The Intel Core i9-9900K at 95W: Fixing The Power for SFFby Ian Cutress on November 29, 2018 8:00 AM EST
CPU Performance: Encoding Tests
With the rise of streaming, vlogs, and video content as a whole, encoding and transcoding tests are becoming ever more important. Not only are more home users and gamers needing to convert video files into something more manageable, for streaming or archival purposes, but the servers that manage the output also manage around data and log files with compression and decompression. Our encoding tasks are focused around these important scenarios, with input from the community for the best implementation of real-world testing.
All of our benchmark results can also be found in our benchmark engine, Bench.
Handbrake 1.1.0: Streaming and Archival Video Transcoding
A popular open source tool, Handbrake is the anything-to-anything video conversion software that a number of people use as a reference point. The danger is always on version numbers and optimization, for example the latest versions of the software can take advantage of AVX-512 and OpenCL to accelerate certain types of transcoding and algorithms. The version we use here is a pure CPU play, with common transcoding variations.
We have split Handbrake up into several tests, using a Logitech C920 1080p60 native webcam recording (essentially a streamer recording), and convert them into two types of streaming formats and one for archival. The output settings used are:
- 720p60 at 6000 kbps constant bit rate, fast setting, high profile
- 1080p60 at 3500 kbps constant bit rate, faster setting, main profile
- 1080p60 HEVC at 3500 kbps variable bit rate, fast setting, main profile
Encoding is a good example where the performance decreases by a noticable margin (10%+), although perhaps not as much as you might think. In all of our tests however, the 95W mode again pulls the 9900K down to the level of a 9700K. This pattern goes through all of our encoding tests.
7-zip v1805: Popular Open-Source Encoding Engine
Out of our compression/decompression tool tests, 7-zip is the most requested and comes with a built-in benchmark. For our test suite, we’ve pulled the latest version of the software and we run the benchmark from the command line, reporting the compression, decompression, and a combined score.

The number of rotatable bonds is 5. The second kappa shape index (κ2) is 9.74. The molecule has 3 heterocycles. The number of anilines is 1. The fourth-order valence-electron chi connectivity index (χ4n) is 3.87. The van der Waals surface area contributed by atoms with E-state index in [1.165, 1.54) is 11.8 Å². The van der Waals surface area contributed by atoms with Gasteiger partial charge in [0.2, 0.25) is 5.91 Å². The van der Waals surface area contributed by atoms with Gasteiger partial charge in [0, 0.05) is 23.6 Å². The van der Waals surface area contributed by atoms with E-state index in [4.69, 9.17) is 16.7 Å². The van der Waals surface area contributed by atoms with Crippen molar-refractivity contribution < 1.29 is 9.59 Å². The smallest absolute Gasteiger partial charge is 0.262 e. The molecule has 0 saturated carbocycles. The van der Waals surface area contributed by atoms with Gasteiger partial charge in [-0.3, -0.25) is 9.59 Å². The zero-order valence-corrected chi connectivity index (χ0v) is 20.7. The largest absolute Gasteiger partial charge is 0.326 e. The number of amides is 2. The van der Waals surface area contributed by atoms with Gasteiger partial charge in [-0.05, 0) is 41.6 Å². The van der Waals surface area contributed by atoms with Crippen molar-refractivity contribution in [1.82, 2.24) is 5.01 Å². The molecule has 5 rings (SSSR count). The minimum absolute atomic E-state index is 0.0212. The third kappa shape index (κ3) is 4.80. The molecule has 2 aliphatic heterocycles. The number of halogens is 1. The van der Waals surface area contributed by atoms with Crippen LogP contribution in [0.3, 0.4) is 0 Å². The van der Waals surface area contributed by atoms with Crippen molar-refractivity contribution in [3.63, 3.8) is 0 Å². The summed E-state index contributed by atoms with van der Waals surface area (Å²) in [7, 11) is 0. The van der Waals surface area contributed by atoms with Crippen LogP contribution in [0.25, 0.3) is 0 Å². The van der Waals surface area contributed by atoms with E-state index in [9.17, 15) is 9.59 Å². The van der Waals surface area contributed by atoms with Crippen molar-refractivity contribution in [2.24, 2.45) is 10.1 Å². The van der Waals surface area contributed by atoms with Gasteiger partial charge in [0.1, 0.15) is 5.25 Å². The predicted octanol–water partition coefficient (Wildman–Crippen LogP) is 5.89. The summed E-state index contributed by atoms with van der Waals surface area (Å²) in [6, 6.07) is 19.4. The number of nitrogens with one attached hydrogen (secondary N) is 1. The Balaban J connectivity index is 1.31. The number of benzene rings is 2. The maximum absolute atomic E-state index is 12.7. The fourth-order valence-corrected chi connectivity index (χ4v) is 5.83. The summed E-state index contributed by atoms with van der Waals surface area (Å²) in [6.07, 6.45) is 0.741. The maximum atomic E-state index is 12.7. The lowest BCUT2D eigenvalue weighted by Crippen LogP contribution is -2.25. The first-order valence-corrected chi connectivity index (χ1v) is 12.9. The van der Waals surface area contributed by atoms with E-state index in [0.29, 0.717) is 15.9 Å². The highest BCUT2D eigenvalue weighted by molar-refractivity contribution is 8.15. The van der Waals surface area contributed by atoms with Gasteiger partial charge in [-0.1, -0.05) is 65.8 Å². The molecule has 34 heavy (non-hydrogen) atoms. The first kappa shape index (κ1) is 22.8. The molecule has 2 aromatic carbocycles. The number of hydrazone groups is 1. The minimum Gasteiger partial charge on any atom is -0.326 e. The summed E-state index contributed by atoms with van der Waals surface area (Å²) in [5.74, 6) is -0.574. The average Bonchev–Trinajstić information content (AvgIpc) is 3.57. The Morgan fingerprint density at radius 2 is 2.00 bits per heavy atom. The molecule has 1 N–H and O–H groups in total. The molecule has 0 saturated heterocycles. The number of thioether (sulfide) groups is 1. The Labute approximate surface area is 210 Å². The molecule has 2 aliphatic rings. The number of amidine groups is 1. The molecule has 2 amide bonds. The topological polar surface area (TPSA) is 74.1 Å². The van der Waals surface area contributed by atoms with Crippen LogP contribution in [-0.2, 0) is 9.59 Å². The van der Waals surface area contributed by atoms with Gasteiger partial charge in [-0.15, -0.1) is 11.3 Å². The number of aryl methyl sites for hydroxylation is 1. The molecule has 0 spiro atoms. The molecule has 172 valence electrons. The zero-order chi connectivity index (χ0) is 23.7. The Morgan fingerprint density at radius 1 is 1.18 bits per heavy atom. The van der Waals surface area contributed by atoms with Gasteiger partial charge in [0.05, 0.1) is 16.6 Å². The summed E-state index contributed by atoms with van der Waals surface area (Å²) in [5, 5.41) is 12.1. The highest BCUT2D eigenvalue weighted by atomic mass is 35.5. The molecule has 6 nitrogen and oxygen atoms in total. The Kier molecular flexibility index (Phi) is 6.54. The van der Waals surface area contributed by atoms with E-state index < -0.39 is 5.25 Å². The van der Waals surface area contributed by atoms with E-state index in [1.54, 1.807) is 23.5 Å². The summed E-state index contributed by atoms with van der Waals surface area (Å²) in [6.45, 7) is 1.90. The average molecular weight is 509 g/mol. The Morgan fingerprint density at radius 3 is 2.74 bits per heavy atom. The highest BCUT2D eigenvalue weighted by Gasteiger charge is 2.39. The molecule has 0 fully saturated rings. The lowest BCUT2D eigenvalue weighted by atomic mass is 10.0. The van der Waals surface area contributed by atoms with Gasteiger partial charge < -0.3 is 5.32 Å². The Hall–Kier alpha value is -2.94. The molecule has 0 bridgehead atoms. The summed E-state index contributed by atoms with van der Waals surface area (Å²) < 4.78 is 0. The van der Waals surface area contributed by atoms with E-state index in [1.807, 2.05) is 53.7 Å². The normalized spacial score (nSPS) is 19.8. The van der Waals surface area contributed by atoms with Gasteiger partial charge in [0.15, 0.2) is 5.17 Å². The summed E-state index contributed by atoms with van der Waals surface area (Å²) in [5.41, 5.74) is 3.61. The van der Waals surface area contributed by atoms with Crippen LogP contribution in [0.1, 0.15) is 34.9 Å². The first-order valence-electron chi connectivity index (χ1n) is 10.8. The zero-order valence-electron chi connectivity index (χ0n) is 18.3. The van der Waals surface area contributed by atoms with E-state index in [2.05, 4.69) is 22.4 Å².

It is noted in this benchmark that the latest multi-die processors have very bi-modal performance between compression and decompression, performing well in one and badly in the other. There are also discussions around how the Windows Scheduler is implementing every thread. As we get more results, it will be interesting to see how this plays out.
Please note, if you plan to share out the Compression graph, please include the Decompression one. Otherwise you’re only presenting half a picture.
WinRAR 5.60b3: Archiving Tool
My compression tool of choice is often WinRAR, having been one of the first tools a number of my generation used over two decades ago. The interface has not changed much, although the integration with Windows right click commands is always a plus. It has no in-built test, so we run a compression over a set directory containing over thirty 60-second video files and 2000 small web-based files at a normal compression rate.
WinRAR is variable threaded but also susceptible to caching, so in our test we run it 10 times and take the average of the last five, leaving the test purely for raw CPU compute performance.
AES Encryption: File Security
A number of platforms, particularly mobile devices, are now offering encryption by default with file systems in order to protect the contents. Windows based devices have these options as well, often applied by BitLocker or third-party software. In our AES encryption test, we used the discontinued TrueCrypt for its built-in benchmark, which tests several encryption algorithms directly in memory.
The data we take for this test is the combined AES encrypt/decrypt performance, measured in gigabytes per second. The software does use AES commands for processors that offer hardware selection, however not AVX-512.